When a tragic terror attack occurs, our first thoughts of course naturally fly to the victims, and the families they leave behind. As has happened in recent weeks, our natural instinct is also to praise the emergency services, who constantly put their lives at risk to save ours.
So it’s not often that we’ll consider the group of people who are often also present first-hand at these horrifying events – the reporters and news crews.
Given that they’ve sometimes drawn criticism for publicising the details of tragic events, it’s easy to forget that they are also there to bear witness to the shocking scenes.
And one veteran presenter, Emily Maitlis, who works on the BBC, has admitted that the job can often take a real emotional toll.
Writing in the Radio Times, Emily, who has been covering significant world events since the 1990s, revealed how the pattern of tragic events has become “achingly familiar” to her over the years. But she admitted that this has left her “struggling to understand why the bombing of the Manchester Arena hit me so hard”.
She went on to describe how the ages of the Manchester attack victims has been at the centre of much of the feeling of tragedy. She wrote, “Much has been said about the loss of such young life in Manchester.
“The concert will have been a rite of passage for every teenager, every kid, falling in love with music for the first time, tasting what it means to leave your hang-ups – and your parents – at the door, and enter a sublime brave new world, which is all yours.”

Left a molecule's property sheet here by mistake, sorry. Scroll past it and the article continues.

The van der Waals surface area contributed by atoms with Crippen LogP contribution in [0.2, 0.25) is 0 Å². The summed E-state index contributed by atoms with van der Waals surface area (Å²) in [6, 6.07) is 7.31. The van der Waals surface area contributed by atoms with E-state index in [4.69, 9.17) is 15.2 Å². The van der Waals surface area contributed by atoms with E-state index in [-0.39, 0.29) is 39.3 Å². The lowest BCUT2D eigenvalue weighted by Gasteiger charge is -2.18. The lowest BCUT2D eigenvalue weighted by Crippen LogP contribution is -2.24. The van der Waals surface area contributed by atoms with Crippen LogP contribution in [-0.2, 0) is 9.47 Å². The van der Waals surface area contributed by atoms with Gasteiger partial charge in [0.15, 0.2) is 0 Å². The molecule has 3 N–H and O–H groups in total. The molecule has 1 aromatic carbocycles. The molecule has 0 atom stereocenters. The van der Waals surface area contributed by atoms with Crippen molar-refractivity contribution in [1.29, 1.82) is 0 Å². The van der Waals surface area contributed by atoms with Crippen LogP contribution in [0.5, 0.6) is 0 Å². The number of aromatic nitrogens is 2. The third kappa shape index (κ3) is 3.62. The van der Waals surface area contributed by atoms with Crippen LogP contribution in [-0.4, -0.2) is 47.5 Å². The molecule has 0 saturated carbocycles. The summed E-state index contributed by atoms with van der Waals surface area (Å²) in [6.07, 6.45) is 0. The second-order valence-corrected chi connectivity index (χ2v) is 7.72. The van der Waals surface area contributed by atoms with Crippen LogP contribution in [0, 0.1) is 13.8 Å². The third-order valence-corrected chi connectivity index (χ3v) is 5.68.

The BBC presenter has been at the scene of many recent terror attacks, including those in Paris and Orlando. But Emily later revealed that the tragic event in Manchester specifically affected her, given the fact that parents already, inevitably, worry about the freedoms they give their child.
She said, “I think it hit me particularly hard because it strikes right to the heart of what parents constantly ask themselves: Am I doing the right thing? Am I getting it right? Is she too young for a phone? Or a pop concert? Should I let him catch the Tube alone or insist I come along too? Am I being paranoid or protective? Am I suffocating or sensible?”
Emily continued to admit how the Manchester tragedy, in which 22 people were killed, made her think of her own children.
She explained, “I have found myself imagining every conversation between mothers and those dead daughters. Did they have to beg to go? Was it a birthday surprise? Did the mums hang around the nearest coffee shop, an easy mobile phone call away from harm?”
But Emily finished her easy by reaffirming that despite the tragic loss of life, the bomber was nothing more than a coward, saying “the suicide bomber was too cowardly to go for anything other than the softest target.”